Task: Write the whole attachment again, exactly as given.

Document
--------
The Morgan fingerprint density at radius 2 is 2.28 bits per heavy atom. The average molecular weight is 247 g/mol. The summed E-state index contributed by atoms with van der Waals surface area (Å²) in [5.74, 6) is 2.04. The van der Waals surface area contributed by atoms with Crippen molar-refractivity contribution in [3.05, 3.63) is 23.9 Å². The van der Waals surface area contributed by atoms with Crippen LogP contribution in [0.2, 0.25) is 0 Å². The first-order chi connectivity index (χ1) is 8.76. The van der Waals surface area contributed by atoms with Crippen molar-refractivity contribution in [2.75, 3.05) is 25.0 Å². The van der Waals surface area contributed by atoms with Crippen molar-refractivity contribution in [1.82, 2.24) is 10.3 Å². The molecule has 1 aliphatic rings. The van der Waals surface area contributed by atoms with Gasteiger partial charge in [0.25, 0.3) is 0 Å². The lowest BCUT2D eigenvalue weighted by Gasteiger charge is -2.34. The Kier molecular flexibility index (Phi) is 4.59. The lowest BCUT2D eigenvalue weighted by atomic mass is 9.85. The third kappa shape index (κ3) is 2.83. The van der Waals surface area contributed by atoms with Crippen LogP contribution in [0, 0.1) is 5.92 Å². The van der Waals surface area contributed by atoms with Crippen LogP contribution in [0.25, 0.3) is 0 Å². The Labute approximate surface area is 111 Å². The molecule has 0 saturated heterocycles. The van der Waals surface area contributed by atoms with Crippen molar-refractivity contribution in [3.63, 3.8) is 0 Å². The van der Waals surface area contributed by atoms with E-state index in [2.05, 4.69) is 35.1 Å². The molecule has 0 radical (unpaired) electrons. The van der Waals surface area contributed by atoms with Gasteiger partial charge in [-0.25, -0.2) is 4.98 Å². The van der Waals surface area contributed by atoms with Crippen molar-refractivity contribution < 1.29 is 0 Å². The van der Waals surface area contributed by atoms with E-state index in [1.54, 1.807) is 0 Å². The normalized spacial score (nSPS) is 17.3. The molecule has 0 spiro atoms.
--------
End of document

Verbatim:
The Morgan fingerprint density at radius 2 is 2.28 bits per heavy atom. The average molecular weight is 247 g/mol. The summed E-state index contributed by atoms with van der Waals surface area (Å²) in [5.74, 6) is 2.04. The van der Waals surface area contributed by atoms with Crippen molar-refractivity contribution in [3.05, 3.63) is 23.9 Å². The van der Waals surface area contributed by atoms with Crippen LogP contribution in [0.2, 0.25) is 0 Å². The first-order chi connectivity index (χ1) is 8.76. The van der Waals surface area contributed by atoms with Crippen molar-refractivity contribution in [2.75, 3.05) is 25.0 Å². The van der Waals surface area contributed by atoms with Crippen molar-refractivity contribution in [1.82, 2.24) is 10.3 Å². The molecule has 1 aliphatic rings. The van der Waals surface area contributed by atoms with Gasteiger partial charge in [0.25, 0.3) is 0 Å². The lowest BCUT2D eigenvalue weighted by Gasteiger charge is -2.34. The Kier molecular flexibility index (Phi) is 4.59. The lowest BCUT2D eigenvalue weighted by atomic mass is 9.85. The third kappa shape index (κ3) is 2.83. The van der Waals surface area contributed by atoms with Crippen LogP contribution in [0, 0.1) is 5.92 Å². The van der Waals surface area contributed by atoms with Crippen LogP contribution in [0.25, 0.3) is 0 Å². The Labute approximate surface area is 111 Å². The molecule has 0 saturated heterocycles. The van der Waals surface area contributed by atoms with Crippen molar-refractivity contribution in [3.63, 3.8) is 0 Å². The van der Waals surface area contributed by atoms with E-state index in [2.05, 4.69) is 35.1 Å². The molecule has 0 radical (unpaired) electrons. The van der Waals surface area contributed by atoms with Gasteiger partial charge in [-0.25, -0.2) is 4.98 Å². The van der Waals surface area contributed by atoms with Crippen molar-refractivity contribution < 1.29 is 0 Å². The van der Waals surface area contributed by atoms with E-state index in [1.54, 1.807) is 0 Å². The normalized spacial score (nSPS) is 17.3. The molecule has 0 spiro atoms.